Find the merchant. Apply to the merchant. Get link codes. And then post those links. Nothing will happen if you don’t post the links. That’s the second biggest mistake she sees people make (number one is having too scattered of a focus).
As a merchant you want to find an affiliate with good promotional tools, informational stats, effective communication, earnings potential and committed to best practices.
When you’re looking for merchants to promote, look at what they’ll do for your own management time. Are you going to have to keep an eye on them and fuss with them. You want to find an affiliate that is making money while you’re working on something else.
Dixon Jones is up next. He says he’s jetlagged and not sure where he is. He’s tired. Poor Dixon. I’d be snarky here but he was so nice to me this morning.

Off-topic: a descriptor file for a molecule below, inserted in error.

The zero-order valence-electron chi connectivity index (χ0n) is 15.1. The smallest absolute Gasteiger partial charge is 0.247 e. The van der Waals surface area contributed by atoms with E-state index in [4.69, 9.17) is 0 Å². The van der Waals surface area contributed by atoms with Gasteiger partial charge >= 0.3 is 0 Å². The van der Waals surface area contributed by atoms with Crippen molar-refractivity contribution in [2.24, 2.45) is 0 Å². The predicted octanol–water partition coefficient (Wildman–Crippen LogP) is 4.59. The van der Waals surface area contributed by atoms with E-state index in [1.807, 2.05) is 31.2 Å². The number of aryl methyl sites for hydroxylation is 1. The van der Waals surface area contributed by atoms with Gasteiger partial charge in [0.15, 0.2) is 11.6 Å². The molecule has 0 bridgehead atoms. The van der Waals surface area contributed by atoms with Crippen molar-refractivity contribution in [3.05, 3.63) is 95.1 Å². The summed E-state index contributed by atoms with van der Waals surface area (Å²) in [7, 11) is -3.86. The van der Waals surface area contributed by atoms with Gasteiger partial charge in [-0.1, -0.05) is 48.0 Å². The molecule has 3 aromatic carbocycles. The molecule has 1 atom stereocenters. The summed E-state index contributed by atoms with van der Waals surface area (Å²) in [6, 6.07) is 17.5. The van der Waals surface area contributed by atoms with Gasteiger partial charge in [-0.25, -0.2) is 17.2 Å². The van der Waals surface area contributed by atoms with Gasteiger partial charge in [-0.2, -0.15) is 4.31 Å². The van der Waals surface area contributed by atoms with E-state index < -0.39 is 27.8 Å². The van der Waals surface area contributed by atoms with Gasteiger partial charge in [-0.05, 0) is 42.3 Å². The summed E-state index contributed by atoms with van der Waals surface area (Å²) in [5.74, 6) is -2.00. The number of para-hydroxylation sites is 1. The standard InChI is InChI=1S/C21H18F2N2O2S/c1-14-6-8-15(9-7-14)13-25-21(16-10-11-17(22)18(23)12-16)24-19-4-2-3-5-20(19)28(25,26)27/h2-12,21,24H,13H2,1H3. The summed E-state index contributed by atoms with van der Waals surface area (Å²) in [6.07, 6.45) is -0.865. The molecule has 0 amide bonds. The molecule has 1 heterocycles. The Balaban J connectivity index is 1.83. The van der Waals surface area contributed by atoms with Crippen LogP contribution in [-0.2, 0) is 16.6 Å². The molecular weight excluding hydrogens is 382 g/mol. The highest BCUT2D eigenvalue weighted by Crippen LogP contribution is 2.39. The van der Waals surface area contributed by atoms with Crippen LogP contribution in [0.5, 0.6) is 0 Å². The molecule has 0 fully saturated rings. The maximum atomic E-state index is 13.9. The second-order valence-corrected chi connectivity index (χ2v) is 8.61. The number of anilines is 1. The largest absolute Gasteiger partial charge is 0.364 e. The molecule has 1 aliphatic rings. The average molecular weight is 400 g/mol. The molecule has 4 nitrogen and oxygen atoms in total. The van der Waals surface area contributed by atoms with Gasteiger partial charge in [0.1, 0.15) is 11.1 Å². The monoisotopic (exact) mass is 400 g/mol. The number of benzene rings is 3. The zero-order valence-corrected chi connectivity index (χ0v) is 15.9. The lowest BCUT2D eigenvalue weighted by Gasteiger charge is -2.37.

Hee, he now welcomes us to this farming conference. He means link farming conference. Aw, he’s delirious.
His first affiliate deal came out of audacity and arrogance in 1999. In 1999 I was 17. I’m just saying.
[Dixon's rambling a bit so I'm chatting with Marty Weintraub. It's a bit of a love fest between me and Marty. In other news, Dixon can get away with the rambling because he has such a pretty accent.]
Why does one affilate site do better than another? The size. It may have obvious affiliate links. It could be a thin affiliate site that doesn’t add much use to the user, at which cause Google will just show the “real” Web site.
- Hide affiliate links
- Add value to the user
- Create unique content